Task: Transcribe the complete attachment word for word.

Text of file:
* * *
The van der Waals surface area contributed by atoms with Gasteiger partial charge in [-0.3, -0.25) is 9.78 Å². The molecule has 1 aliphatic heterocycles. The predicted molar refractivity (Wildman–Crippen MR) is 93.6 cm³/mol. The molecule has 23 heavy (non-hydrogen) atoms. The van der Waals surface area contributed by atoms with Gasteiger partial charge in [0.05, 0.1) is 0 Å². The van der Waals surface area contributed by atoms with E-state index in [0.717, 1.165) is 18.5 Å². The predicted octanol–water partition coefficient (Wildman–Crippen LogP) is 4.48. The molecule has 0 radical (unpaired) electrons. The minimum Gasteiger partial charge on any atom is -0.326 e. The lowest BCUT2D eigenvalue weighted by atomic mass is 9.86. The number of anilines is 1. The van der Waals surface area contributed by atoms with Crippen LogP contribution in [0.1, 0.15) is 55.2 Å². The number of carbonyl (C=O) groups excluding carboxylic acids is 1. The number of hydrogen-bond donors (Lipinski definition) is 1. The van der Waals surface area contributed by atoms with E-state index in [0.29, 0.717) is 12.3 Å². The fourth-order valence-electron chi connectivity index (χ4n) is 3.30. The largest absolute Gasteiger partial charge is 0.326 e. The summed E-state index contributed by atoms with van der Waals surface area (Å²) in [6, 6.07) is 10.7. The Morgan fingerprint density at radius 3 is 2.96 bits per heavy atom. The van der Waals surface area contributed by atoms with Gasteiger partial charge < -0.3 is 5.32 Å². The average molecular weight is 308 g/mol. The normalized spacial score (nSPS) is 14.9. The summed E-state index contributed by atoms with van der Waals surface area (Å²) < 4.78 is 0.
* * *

The van der Waals surface area contributed by atoms with Gasteiger partial charge in [-0.3, -0.25) is 9.78 Å². The molecule has 1 aliphatic heterocycles. The predicted molar refractivity (Wildman–Crippen MR) is 93.6 cm³/mol. The molecule has 23 heavy (non-hydrogen) atoms. The van der Waals surface area contributed by atoms with Gasteiger partial charge in [0.05, 0.1) is 0 Å². The van der Waals surface area contributed by atoms with E-state index in [0.717, 1.165) is 18.5 Å². The predicted octanol–water partition coefficient (Wildman–Crippen LogP) is 4.48. The molecule has 0 radical (unpaired) electrons. The minimum Gasteiger partial charge on any atom is -0.326 e. The lowest BCUT2D eigenvalue weighted by atomic mass is 9.86. The number of anilines is 1. The van der Waals surface area contributed by atoms with Crippen LogP contribution in [0.1, 0.15) is 55.2 Å². The number of carbonyl (C=O) groups excluding carboxylic acids is 1. The number of hydrogen-bond donors (Lipinski definition) is 1. The van der Waals surface area contributed by atoms with E-state index in [0.29, 0.717) is 12.3 Å². The fourth-order valence-electron chi connectivity index (χ4n) is 3.30. The largest absolute Gasteiger partial charge is 0.326 e. The summed E-state index contributed by atoms with van der Waals surface area (Å²) in [6, 6.07) is 10.7. The Morgan fingerprint density at radius 3 is 2.96 bits per heavy atom. The van der Waals surface area contributed by atoms with Gasteiger partial charge < -0.3 is 5.32 Å². The average molecular weight is 308 g/mol. The normalized spacial score (nSPS) is 14.9. The summed E-state index contributed by atoms with van der Waals surface area (Å²) < 4.78 is 0.